Spike in Singaporeans snapping up posh residential properties

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By Fiona Lam

source: The Business Times

LUXURY homes have surged in popularity among well-heeled Singaporean buyers in the last few quarters, based on caveats data, as both owner-occupiers and investors piled into high-end assets.

For residential properties priced at $$5 million and above, the number of caveats lodged by Singaporeans jumped by 44 per cent to 231 in the first quarter of this year, from 160 in Q4 2020, showed the URA Realis database as at May 10.

Year on year, it is more than double the 90 caveats in QI 2020.

The latest figure is also 56 per cent higher than the 148 caveats lodged by Singaporeans for such properties in Q2 2018, which was in the midst of the previous en-bloc fever. Back then, many unit owners were flush with cash from windfall gains during the collective-sale bonanza that kicked off in 2016, thus stoking buying sentiment especially for landed homes at the time, said Lee Nai Jia, deputy director of the Institute of Real Estate and Urban Studies (IREUS) at the National University of Singapore.

Among Singapore permanent residents (PRs) and foreigners, buying interest in big-ticket deals has also heated up recently, albeit to a smaller extent. During Ql 2021, they lodged 33 and 29 caveats respectively for residential properties priced at S$5 million and more, up from 29 and 23 in the previous quarter.

Owner-occupiers have been turning their attention towards larger, more luxurious residential properties. This comes as many continue to spend more time at home due to pandemic-related measures and are seeking ways to improve their living environments, said Dr Lee.

For wealthy buyers less affected by the Covid-19 pandemic, it may be an ideal time now to expand their living spaces.

This is partly because the rising as set prices are ‘likely to induce more owners to put their properties on the market, especially if they can get a good return from their original investments”, making it easier for well-heeled purchasers to bag the property they want, he added.

Affluent owner-occupiers with existing properties are also benefiting from the increasing prices in the cur: rent housing market when they sell, as they may reinvest their sale proceeds to upgrade to larger, more expensive homes, he noted.

Despite last year marking Singapore’s worst recession, the number of ultra-high net worth individuals (UHN-Wis) in the country rose 10.2 per centto 3,732 in 2020, said a recent Knight Frank report.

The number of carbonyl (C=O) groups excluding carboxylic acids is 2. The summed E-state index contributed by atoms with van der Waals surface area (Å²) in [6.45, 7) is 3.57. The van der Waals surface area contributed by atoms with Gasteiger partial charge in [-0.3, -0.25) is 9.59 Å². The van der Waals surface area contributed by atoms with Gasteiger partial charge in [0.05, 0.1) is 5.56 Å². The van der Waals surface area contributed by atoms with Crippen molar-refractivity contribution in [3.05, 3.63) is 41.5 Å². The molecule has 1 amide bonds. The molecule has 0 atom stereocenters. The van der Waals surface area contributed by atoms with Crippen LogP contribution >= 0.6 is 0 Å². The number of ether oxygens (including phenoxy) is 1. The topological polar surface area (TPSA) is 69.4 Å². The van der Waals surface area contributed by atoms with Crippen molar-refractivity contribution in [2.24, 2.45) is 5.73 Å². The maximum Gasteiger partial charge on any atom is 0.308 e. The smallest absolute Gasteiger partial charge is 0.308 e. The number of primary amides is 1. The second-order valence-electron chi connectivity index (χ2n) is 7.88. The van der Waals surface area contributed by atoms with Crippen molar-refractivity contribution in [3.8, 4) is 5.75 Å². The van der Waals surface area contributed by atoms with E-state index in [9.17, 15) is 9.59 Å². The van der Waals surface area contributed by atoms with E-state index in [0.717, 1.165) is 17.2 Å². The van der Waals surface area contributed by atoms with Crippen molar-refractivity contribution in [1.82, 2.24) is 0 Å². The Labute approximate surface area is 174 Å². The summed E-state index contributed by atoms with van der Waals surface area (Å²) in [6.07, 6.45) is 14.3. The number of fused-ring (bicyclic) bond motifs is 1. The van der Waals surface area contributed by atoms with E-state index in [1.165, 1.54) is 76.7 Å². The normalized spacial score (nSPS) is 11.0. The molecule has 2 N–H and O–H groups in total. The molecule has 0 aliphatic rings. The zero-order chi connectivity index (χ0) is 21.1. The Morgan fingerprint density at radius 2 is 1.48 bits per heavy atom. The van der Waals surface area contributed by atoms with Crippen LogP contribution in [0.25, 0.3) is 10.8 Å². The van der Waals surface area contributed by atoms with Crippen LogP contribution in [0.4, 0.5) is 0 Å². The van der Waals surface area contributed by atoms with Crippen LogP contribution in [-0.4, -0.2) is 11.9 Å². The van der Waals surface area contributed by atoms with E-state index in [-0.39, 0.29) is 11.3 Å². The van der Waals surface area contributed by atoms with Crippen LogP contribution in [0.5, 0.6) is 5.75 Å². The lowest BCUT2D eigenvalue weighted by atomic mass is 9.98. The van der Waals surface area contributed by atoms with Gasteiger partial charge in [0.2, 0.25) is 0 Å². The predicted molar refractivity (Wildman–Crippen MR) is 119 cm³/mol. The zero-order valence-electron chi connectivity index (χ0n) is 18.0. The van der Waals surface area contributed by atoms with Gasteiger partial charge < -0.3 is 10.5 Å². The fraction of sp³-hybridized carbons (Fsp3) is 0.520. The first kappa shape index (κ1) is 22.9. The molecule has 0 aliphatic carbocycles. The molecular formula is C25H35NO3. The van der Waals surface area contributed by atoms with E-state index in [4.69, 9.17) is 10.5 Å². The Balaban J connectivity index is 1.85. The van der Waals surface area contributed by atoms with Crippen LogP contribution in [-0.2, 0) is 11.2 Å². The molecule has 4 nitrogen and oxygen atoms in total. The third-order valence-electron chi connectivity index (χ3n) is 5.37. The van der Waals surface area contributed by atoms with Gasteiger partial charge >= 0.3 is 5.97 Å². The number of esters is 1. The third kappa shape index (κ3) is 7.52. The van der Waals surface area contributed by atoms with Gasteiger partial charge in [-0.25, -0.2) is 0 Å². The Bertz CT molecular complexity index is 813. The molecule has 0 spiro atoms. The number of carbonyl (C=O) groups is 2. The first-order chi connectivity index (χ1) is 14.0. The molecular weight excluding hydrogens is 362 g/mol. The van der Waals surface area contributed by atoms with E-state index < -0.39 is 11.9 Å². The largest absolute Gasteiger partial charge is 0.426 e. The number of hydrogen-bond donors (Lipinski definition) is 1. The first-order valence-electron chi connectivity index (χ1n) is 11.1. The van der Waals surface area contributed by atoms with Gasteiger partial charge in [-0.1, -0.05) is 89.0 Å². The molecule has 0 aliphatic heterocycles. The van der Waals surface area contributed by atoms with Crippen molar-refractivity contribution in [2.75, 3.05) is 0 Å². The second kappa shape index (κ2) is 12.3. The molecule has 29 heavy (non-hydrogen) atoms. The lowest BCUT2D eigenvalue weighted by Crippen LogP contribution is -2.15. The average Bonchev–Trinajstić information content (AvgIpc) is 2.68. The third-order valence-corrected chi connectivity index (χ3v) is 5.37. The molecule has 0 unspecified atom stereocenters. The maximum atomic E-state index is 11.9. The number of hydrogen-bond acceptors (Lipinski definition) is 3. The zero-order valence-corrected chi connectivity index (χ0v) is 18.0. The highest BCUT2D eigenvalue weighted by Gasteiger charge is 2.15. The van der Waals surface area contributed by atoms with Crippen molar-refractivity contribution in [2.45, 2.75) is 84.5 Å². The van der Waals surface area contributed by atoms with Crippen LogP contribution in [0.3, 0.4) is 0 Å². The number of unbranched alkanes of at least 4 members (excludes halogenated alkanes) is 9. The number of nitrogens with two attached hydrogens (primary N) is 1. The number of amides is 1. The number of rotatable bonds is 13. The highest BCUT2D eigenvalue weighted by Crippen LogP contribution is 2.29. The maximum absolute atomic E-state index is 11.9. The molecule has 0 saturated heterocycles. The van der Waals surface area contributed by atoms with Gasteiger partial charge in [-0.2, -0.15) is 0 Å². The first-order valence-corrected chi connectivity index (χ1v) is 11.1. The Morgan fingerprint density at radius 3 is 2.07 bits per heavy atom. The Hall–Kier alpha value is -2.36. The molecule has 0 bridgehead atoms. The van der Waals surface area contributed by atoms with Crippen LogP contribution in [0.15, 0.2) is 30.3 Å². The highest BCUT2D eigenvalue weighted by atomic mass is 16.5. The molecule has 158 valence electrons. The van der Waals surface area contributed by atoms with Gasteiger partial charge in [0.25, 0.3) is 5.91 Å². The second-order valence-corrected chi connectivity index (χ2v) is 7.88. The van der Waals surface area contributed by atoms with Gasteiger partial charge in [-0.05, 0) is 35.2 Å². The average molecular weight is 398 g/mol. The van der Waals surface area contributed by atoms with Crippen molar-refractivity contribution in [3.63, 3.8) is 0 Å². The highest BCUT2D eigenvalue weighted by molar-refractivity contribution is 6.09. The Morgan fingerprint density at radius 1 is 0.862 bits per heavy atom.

Wealthy home-buyers are looking to penthouses or units spanning more than 3,000 square feet, Knight Frank Singapore head of research Leonard Tay told The Business Times (BT) last month, “With the limited availability of newly launched pent- houses in previous months, penthouses in the resale market were sought after by these UHNWIs who place greater priority on quality and living spaces,” he added.

From an investment point of view, landed properties and high-end apartments are viewed favourably among those with a longer-term investment horizon, Dr Lee said. “While most investors recognise that the housing market tends to be cyclical over time, many perceive that the value of high’ end homes will be preserved or even increase in the long run.”

Moreover, there is a general perception in the market that landed properties and luxury assets in prime locations such as the Orchard area are in limited supply, which will help support their prices, Dr Lee noted.

Foreigners have also been progressively entering the high-end residential market. More may soon be drawn to Singapore, encouraged by the city-state’s effective management of the Covid-19 outbreak, he said.

He expects the number of caveats lodged for luxury residential properties to continue increasing in sub sequent quarters, barring any unforeseen shocks or government intervention to cool the housing market.

Meanwhile, in another indication of the Covid-19 pandemic’s uneven impact, more individuals in the city-state applied for bankruptcy over the same period. Data from the Insolvency Office showed that the number of bankruptcy applications in the Republic went up by 13.2 per cent to 779 in January-March 2021, from 688 in the prior three months.

Despite this, the Q1 2021 total was 39 per cent lower year on year than the 1,278 applications recorded in Ql 2020.

To add, the number of people who were made bankrupt last year was at its lowest in five years. The Singapore government’s timely measures in response to the global pandemic also helped to reduce the number of bankruptcy applications in Q2 2020 and Q3 2020, said Dr Lee. The increase in applications in Ql 2020 was largely due to the economic slowdown amid US-China trade tensions, he noted.

In spite of the coronavirus crisis, demand for residential properties has grown steadily, with prices of private housing and Housing Development Board (HDB) resale flats both rising for four straight quarters in QI 2021. The gap between median household incomes and prices of new condominiums continued to widen in 2020, BT reported.

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